Nor was Carter the second pick of the committee. After Zumwalt turned them down, county officials turned to Jonathan Arden, the deputy chief medical examiner of New York City. Arden was favored by some members of the committee because of his expertise in pediatric forensic pathology -- a discipline that critics said had been severely lacking during the Jachimczyk reign. County commissioners appeared set to hire Arden, that is, according to Holmes, until he and Captain Richard Holland of the Houston Police Department's homicide division, both members of the selection committee, intervened on Carter's behalf.  

According to Holmes, he and Holland favored Carter because she seemed well-grounded in the basics of forensic pathology: things like gunshot holes and knife wounds, the nuts and bolts of determining how someone was killed. Secondly, she could perform well on the witness stand. Holmes says Carter also shared the two lawmen's concerns in other areas. She was appalled that Harris County pathologists were being paid extra to perform autopsies for other counties. She also opposed the long-held practice of allowing funeral homes to transport the bodies of homicide victims to the morgue, risking the possible destruction of evidence in the process.

But somewhere along the road to forensic bliss, the relationship between Holmes and Carter took a U-turn and Johnny and Joye were no longer the happy crime-fighting duo.

First, HPD homicide detectives complained that Carter was restricting their access to bodies at both crime scenes and the morgue. Holmes also contends that Carter was under the impression that she could send any of her assistant pathologists to testify about autopsies during murder trials even though the district attorney's office would subpoena the specific doctor who had done the cutting.

Additionally, after Carter took over as medical examiner, county commissioners raised the rate Harris County charged other counties for autopsies from $900 to $1,200. (Under Jachimczyk, assistant pathologists had been allowed to pocket $400 of the $900. The commissioners also voted to end that policy.)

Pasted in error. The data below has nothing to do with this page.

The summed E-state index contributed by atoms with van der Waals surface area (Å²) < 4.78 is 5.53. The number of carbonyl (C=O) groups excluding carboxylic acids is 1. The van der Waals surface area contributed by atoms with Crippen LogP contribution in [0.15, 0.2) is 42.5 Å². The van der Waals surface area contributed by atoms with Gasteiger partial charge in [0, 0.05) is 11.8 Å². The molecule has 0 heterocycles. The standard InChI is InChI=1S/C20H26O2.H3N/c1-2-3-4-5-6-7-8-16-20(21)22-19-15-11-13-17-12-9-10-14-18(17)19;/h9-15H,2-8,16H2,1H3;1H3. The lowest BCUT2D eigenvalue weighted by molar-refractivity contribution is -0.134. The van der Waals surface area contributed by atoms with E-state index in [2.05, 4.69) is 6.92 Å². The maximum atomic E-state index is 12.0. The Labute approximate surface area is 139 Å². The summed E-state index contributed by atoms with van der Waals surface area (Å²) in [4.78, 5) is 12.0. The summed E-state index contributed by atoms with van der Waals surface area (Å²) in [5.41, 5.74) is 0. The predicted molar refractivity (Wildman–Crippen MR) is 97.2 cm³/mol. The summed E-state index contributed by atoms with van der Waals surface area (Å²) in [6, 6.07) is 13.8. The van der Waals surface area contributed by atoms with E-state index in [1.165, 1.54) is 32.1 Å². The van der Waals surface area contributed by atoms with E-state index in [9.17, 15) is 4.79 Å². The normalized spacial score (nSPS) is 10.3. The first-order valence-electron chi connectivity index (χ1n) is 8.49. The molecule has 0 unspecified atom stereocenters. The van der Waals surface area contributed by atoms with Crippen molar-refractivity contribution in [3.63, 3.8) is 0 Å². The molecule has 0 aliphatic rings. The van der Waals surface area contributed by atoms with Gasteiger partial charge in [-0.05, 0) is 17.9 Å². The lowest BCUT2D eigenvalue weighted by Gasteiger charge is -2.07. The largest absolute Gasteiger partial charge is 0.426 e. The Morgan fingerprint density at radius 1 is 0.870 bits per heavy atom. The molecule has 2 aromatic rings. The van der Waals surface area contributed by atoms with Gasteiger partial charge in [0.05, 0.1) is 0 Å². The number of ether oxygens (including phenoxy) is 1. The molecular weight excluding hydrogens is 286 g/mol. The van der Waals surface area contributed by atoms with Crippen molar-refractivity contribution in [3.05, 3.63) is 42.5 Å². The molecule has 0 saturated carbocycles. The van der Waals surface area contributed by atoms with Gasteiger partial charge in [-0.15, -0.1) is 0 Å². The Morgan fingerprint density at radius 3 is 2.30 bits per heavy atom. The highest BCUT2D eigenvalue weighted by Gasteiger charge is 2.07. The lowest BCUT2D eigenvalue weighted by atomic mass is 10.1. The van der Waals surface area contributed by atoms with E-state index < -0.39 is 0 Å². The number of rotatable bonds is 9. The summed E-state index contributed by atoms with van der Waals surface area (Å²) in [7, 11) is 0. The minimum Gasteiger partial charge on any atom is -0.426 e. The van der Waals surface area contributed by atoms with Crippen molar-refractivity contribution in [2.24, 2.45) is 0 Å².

Last fall, however, Carter went back to the commissioners with a proposal to reduce the rate from $1,200 to $1,000. Carter attempted to justify her recommendation by citing statistics showing that since the rate increase, the demand for outside autopsies had declined significantly. But since there was still a backlog of in-county autopsies to be performed, Carter's plan infuriated the district attorney, and county commissioners eventually voted to keep the rate for out-of-county autopsies at $1,200.

Nor was Holmes pleased with what he says was Carter's plan to destroy all tissue and blood samples that were over a year old because of a lack of storage space at the morgue. Holmes admits he went ballistic during one meeting with Carter while trying to point out to her that she couldn't go around destroying evidence for cases just because the material was a year old and she didn't have a place to put it.

"Suppose the case isn't solved," says Holmes. "But I said something like, 'do whatever you want to do. You're the fucking medical examiner, but don't ask us to sign off on it,' and I left. I still didn't consider it personal."

But according to whom you believe, Carter apparently did. The Houston Chronicle quoted Carter as describing Holmes as "unprofessional" and a member of "the old boys club." But while giving her deposition in the whistle-blower case last November, Carter denied ever having made the statements attributed to her by the Chronicle.

"That's not accurate," Carter testified during the deposition when asked about the story.

Likewise, Holmes maintains that the problems between himself and Carter have been exaggerated -- the current criminal investigation into the practices of her office notwithstanding. That's why, says Holmes, he has distanced himself from the probe that is being led by Assistant District Attorney Keno Henderson.

Specifically, Holmes says Henderson and his two investigators are trying to determine if anyone at the medical examiner's office has engaged in the unauthorized practice of medicine -- a Class A misdemeanor.

Last month, Holmes confirmed that his office was investigating allegations that Dr. Delbert Van Dusen -- who was licensed to practice medicine in Georgia but not in Texas -- was being paid $90,000 a year to perform autopsies at the Harris County morgue. At least 15 of the autopsies performed by Van Dusen are believed to have been conducted on suspected homicide victims, although in each case another pathologist signed the death certificate. So far, no legal challenges from defense attorneys have been mounted against any of the autopsies involving Van Dusen. But, since Texas law requires that a doctor establish the cause of death, and the cause of death is vital to proving a murder case, those homicide investigations could now be in jeopardy.